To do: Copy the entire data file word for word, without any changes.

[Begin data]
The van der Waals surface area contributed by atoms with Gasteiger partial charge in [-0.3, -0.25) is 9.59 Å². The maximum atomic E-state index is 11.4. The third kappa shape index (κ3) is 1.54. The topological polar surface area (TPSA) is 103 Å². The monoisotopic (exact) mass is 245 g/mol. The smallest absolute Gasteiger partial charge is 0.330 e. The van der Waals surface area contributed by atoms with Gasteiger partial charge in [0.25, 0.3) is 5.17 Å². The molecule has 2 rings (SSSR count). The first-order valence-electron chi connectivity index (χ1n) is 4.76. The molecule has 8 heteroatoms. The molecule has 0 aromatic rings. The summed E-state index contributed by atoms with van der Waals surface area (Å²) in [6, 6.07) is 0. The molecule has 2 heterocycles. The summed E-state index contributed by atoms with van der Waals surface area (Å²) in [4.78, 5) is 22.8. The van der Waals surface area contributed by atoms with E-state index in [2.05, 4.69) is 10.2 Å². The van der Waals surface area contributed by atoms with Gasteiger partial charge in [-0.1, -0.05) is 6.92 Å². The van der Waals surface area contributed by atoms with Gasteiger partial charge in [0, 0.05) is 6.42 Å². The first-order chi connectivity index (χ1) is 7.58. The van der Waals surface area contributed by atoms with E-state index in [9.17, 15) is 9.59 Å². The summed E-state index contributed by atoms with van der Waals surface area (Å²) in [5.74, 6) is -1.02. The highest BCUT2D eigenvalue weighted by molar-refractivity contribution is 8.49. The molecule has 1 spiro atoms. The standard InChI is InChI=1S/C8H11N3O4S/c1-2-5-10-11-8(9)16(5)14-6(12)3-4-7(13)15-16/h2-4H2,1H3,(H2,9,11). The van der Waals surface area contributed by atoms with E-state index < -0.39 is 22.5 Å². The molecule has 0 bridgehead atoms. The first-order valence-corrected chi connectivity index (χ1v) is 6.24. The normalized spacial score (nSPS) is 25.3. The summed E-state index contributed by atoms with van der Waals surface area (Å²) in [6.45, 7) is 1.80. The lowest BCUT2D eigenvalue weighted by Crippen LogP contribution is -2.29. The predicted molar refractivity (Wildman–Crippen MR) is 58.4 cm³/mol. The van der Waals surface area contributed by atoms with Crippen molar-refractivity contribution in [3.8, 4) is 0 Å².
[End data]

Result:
The van der Waals surface area contributed by atoms with Gasteiger partial charge in [-0.3, -0.25) is 9.59 Å². The maximum atomic E-state index is 11.4. The third kappa shape index (κ3) is 1.54. The topological polar surface area (TPSA) is 103 Å². The monoisotopic (exact) mass is 245 g/mol. The smallest absolute Gasteiger partial charge is 0.330 e. The van der Waals surface area contributed by atoms with Gasteiger partial charge in [0.25, 0.3) is 5.17 Å². The molecule has 2 rings (SSSR count). The first-order valence-electron chi connectivity index (χ1n) is 4.76. The molecule has 8 heteroatoms. The molecule has 0 aromatic rings. The summed E-state index contributed by atoms with van der Waals surface area (Å²) in [6, 6.07) is 0. The molecule has 2 heterocycles. The summed E-state index contributed by atoms with van der Waals surface area (Å²) in [4.78, 5) is 22.8. The van der Waals surface area contributed by atoms with E-state index in [2.05, 4.69) is 10.2 Å². The van der Waals surface area contributed by atoms with Gasteiger partial charge in [-0.1, -0.05) is 6.92 Å². The van der Waals surface area contributed by atoms with Gasteiger partial charge in [0, 0.05) is 6.42 Å². The first-order chi connectivity index (χ1) is 7.58. The van der Waals surface area contributed by atoms with E-state index in [9.17, 15) is 9.59 Å². The summed E-state index contributed by atoms with van der Waals surface area (Å²) in [5.74, 6) is -1.02. The highest BCUT2D eigenvalue weighted by molar-refractivity contribution is 8.49. The molecule has 1 spiro atoms. The standard InChI is InChI=1S/C8H11N3O4S/c1-2-5-10-11-8(9)16(5)14-6(12)3-4-7(13)15-16/h2-4H2,1H3,(H2,9,11). The van der Waals surface area contributed by atoms with E-state index < -0.39 is 22.5 Å². The molecule has 0 bridgehead atoms. The first-order valence-corrected chi connectivity index (χ1v) is 6.24. The normalized spacial score (nSPS) is 25.3. The summed E-state index contributed by atoms with van der Waals surface area (Å²) in [6.45, 7) is 1.80. The lowest BCUT2D eigenvalue weighted by Crippen LogP contribution is -2.29. The predicted molar refractivity (Wildman–Crippen MR) is 58.4 cm³/mol. The van der Waals surface area contributed by atoms with Crippen molar-refractivity contribution in [3.8, 4) is 0 Å².